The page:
Cottony Camellia Scale Insects: A Threat to Pennsylvania’s Plants
Scale insects are small, sap-sucking pests that can cause significant damage to a wide variety of plants. Among these pests, cottony camellia scales (Pulvinaria floccifera) are particularly troublesome for gardeners and homeowners in Pennsylvania. In this blog post, we explore the characteristics, damage, and effects of this invasive insect on local plants and how to control them using horticultural oils and other methods.
What are Cottony Camellia Scale Insects?
Cottony camellia scales are soft scale insects that infest many plants, including hydrangea, maple, and English ivy. These insects are characterized by their oval, yellow-brownish bodies with a waxy coating and can grow up to ⅛” (3 mm) in length. Another distinctive characteristic is cottony white masses that the insects produce to protect their eggs, which the females lay on the underside of leaves. Cottony camellia scales typically have one generation per year, with eggs hatching in late spring or early summer. addition, the females lay these egg masses on the underside of leaves.
Damage Caused by Cottony Camellia Scale Insects
When scales infest a plant, they feed on the sap, weakening the plant and causing leaves to turn yellow and drop. Feeding on the sap can also stunt the plant’s growth and leave it vulnerable to diseases. In addition, these insects excrete a sticky substance called honeydew during feeding, which attracts ants and promotes the growth of sooty molds. These molds can further weaken the plant by blocking sunlight from reaching its leaves.
Pennsylvania Plants Affected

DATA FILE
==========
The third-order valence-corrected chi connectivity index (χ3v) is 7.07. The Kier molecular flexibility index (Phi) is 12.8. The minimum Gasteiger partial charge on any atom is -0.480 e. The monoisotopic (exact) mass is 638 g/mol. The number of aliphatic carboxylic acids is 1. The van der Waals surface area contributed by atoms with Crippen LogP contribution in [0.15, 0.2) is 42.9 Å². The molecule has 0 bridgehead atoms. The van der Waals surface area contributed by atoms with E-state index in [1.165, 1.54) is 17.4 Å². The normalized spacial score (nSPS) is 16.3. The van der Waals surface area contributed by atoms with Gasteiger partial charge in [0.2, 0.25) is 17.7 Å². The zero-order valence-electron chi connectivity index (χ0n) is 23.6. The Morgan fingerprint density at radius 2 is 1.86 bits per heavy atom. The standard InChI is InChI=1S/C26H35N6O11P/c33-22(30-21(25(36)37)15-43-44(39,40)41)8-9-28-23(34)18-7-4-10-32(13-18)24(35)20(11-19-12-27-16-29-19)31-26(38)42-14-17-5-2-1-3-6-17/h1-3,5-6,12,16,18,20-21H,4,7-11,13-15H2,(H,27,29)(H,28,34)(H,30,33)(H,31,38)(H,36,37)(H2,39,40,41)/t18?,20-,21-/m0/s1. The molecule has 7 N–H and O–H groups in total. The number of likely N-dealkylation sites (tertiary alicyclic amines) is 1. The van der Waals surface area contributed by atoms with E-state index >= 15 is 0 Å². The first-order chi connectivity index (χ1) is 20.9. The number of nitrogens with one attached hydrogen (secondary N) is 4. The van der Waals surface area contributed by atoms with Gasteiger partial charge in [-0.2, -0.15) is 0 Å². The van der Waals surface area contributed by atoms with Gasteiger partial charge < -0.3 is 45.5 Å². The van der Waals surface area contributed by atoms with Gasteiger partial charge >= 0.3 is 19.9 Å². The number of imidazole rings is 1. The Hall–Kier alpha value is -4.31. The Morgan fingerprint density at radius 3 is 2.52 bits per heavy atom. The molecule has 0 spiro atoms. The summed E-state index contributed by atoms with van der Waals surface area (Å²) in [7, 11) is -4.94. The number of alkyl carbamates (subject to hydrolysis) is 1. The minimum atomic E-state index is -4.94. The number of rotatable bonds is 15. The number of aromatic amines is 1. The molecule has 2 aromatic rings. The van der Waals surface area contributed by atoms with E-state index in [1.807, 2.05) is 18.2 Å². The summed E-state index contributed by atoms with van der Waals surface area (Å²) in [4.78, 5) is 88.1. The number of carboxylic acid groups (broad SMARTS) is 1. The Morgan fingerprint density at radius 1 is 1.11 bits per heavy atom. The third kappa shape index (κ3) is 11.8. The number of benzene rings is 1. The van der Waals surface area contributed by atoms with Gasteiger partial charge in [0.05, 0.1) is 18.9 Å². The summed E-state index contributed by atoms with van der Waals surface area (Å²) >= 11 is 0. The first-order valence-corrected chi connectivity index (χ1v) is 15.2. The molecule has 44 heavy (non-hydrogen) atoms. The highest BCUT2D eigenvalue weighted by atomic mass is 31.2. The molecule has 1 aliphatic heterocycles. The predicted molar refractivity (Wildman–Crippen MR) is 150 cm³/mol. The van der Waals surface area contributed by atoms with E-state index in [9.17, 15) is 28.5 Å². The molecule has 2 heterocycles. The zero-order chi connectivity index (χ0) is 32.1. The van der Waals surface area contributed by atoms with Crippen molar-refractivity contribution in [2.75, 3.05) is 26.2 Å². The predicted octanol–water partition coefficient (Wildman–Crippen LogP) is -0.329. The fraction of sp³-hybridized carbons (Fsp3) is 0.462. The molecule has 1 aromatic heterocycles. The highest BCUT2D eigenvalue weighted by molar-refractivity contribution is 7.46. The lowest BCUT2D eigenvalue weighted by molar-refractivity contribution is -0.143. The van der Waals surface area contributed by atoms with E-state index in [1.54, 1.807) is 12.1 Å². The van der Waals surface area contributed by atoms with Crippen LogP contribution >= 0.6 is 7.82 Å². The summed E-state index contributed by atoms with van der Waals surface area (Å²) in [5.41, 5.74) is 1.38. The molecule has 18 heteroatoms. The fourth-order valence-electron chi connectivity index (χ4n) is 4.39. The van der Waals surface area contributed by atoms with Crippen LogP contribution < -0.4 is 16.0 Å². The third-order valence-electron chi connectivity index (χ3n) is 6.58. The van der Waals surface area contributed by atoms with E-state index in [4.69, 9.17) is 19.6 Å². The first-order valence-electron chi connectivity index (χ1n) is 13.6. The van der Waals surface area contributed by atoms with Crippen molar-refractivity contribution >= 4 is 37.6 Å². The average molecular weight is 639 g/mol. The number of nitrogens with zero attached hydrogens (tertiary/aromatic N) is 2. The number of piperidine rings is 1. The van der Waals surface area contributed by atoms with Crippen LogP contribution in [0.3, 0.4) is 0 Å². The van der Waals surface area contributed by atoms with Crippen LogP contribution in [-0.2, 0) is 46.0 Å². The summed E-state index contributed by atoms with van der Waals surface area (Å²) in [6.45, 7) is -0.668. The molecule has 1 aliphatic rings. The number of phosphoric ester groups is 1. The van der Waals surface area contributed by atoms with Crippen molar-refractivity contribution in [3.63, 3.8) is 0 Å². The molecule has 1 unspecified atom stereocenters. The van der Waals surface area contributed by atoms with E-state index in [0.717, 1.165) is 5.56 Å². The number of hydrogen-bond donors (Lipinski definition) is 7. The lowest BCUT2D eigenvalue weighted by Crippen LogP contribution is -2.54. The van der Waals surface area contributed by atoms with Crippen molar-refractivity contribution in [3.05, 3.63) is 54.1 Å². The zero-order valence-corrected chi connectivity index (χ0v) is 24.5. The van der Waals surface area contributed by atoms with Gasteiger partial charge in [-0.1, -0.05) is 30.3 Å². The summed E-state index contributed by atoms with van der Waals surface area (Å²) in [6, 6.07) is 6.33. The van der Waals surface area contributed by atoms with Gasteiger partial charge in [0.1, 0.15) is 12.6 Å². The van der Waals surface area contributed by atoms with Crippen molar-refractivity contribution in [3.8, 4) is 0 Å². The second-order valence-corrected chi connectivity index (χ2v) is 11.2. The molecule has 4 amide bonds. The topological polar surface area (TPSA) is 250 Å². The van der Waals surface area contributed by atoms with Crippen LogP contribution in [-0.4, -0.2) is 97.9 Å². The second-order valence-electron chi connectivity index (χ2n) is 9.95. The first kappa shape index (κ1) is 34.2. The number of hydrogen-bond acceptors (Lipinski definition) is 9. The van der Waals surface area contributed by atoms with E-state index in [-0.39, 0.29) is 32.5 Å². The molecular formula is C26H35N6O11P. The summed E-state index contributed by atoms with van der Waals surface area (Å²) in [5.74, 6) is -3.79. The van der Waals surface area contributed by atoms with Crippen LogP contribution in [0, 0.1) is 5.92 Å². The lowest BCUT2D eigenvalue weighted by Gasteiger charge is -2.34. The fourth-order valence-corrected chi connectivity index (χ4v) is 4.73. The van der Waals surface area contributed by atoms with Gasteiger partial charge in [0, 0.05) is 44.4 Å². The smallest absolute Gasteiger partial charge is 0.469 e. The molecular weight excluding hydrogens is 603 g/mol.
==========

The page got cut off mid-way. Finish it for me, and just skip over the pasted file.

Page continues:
In Pennsylvania, cottony camellia scale insects have been found on various affected plants, including hydrangea, maple, mulberry, and pittosporum. The damage scale insects cause can be particularly severe in ornamental plants, reducing their aesthetic value and potentially killing them if left untreated.
Controlling Cottony Camellia
One effective method for controlling cottony camellia scale insects is horticultural oils. These oils are applied directly to the affected plant, smothering the insects and their eggs. Horticultural oils have several advantages over traditional pesticides, including being less toxic to beneficial insects and having a lower risk of causing pesticide resistance.
In addition to horticultural oils, other control methods for cottony camellia scale insects include pruning infested branches and encouraging the presence of natural predators, such as ladybugs and lacewings. Regular monitoring and early intervention are crucial to preventing severe infestations and maintaining healthy plants.
Cottony camellia scale insects pose a significant threat to Pennsylvania’s plants. However, we can minimize the damage that these pests cause with proper plant health care.
Contact Burkholder PHC for Scale Insect Treatment
If you suspect your plants may be infested with cottony camellia scales or other insects, contact Burkholder PHC for more information or to schedule a consultation. Our team of qualified plant health care experts has years of experience managing and controlling pest populations. We are here to help you protect your plants and keep your landscape healthy and vibrant.